US, Brazil Affirm Strong Economic Ties

Posted April 9th, 2012 at 11:45 pm (UTC-5)
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The U.S. and Brazilian leaders have affirmed their countries' strong economic ties, raising the prospect of more American investment in Brazil as it prepares to host the 2014 World Cup and the 2016 Olympics.

President Barack Obama and Brazilian President Dilma Rousseff met at the White House Monday. President Obama, who visited Brazil last year, said the relationship between the two countries “has never been stronger.”

“Of course, we still have more work to do. We are consulting around the Summit of the Americas meeting this weekend to make sure that we are coordinating closely on issues of great importance like expanding educational exchanges, improving the cooperation between our countries on clean energy, dealing with issues like narco-trafficking and citizen security issues that are so important to the region.”

Ms. Rousseff, in brief comments, also hailed the ties.

“The U.S.-Brazil bilateral relations are for Brazil a very important relationship — not only from a bilateral, but also from a multi-lateral perspective.

She also said she raised concerns with Mr. Obama about the effect of expansionary monetary policies of richer countries on developing countries like Brazil. She said she is worried that they are leading to the devaluation of the Brazilian currency.

Mr. Obama did not address the monetary issue in his remarks.

Trade between the U.S. and Brazil reached a record $74 billion last year. Ms. Rousseff emphasized to the American leader the need for improved infrastructure in her country as it prepares the stage for the world's pre-eminent athletic events.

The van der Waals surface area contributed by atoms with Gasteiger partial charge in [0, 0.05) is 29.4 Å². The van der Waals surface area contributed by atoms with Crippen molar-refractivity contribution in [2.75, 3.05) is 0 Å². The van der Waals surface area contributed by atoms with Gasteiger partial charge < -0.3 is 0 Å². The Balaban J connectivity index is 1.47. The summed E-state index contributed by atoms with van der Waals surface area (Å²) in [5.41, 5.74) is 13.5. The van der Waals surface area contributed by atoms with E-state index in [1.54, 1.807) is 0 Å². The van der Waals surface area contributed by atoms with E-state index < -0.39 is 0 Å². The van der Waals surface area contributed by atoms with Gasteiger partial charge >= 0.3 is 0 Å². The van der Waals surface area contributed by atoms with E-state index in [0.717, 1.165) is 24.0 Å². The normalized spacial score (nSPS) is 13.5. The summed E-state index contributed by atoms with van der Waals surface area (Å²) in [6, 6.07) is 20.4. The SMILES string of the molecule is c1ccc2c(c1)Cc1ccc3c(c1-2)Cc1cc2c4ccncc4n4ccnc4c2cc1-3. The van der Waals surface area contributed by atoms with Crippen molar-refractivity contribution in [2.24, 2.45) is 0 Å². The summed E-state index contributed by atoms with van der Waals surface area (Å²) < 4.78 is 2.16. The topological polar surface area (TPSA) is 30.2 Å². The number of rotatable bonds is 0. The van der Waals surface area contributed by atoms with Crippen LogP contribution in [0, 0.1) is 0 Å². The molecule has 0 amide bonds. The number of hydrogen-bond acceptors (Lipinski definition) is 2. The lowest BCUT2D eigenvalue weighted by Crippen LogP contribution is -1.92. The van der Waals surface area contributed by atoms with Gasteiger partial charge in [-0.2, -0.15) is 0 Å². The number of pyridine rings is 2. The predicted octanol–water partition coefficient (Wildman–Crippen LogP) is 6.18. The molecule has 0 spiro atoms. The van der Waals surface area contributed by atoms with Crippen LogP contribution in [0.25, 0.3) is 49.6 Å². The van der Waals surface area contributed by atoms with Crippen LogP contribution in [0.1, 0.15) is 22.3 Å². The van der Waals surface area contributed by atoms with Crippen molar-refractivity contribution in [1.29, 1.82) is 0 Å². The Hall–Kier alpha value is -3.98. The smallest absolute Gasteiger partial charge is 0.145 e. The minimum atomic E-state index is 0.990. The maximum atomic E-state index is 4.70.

The two leaders also reaffirmed their commitment to advancing trade in services and manufactured goods and removing barriers to the shipment of agricultural products.

Mr. Obama and Ms. Rousseff also discussed their shared interest in promoting regional compacts to advance educational, travel and technology contacts between Americans and Brazilians.

The visit is Ms. Rousseff's first trip to the United States as Brazil's leader.

Ms. Rousseff, who is traveling with a delegation of ministers, also attended a one-day binational forum at the Chamber of Commerce in Washington.

At the opening of the forum, U.S. Secretary of State Hillary Clinton said the U.S. will open two new consulates in Brazil. She also announced that she and Brazilian Foreign Minister Antonio Patriota would sign the U.S.-Brazil Aviation Partnership Memorandum, to promote increased business travel, tourism and exchanges, and safer air travel between the countries.